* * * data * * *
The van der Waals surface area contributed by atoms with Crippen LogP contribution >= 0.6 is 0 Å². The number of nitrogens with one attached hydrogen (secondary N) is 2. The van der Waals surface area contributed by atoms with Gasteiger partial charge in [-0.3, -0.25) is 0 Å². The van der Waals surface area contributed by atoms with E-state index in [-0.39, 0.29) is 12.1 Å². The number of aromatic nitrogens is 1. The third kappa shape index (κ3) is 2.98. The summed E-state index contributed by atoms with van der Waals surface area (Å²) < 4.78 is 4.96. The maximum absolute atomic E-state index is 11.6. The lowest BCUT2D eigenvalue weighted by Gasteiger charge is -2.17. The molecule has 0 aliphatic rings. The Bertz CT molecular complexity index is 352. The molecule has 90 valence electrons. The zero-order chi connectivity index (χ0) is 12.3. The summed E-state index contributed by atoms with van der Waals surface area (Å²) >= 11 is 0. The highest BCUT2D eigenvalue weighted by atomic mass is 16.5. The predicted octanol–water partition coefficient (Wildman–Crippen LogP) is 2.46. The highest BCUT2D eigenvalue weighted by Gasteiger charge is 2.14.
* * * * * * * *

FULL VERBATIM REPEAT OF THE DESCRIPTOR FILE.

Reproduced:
The van der Waals surface area contributed by atoms with Crippen LogP contribution >= 0.6 is 0 Å². The number of nitrogens with one attached hydrogen (secondary N) is 2. The van der Waals surface area contributed by atoms with Gasteiger partial charge in [-0.3, -0.25) is 0 Å². The van der Waals surface area contributed by atoms with E-state index in [-0.39, 0.29) is 12.1 Å². The number of aromatic nitrogens is 1. The third kappa shape index (κ3) is 2.98. The summed E-state index contributed by atoms with van der Waals surface area (Å²) < 4.78 is 4.96. The maximum absolute atomic E-state index is 11.6. The lowest BCUT2D eigenvalue weighted by Gasteiger charge is -2.17. The molecule has 0 aliphatic rings. The Bertz CT molecular complexity index is 352. The molecule has 90 valence electrons. The zero-order chi connectivity index (χ0) is 12.3. The summed E-state index contributed by atoms with van der Waals surface area (Å²) >= 11 is 0. The highest BCUT2D eigenvalue weighted by atomic mass is 16.5. The predicted octanol–water partition coefficient (Wildman–Crippen LogP) is 2.46. The highest BCUT2D eigenvalue weighted by Gasteiger charge is 2.14.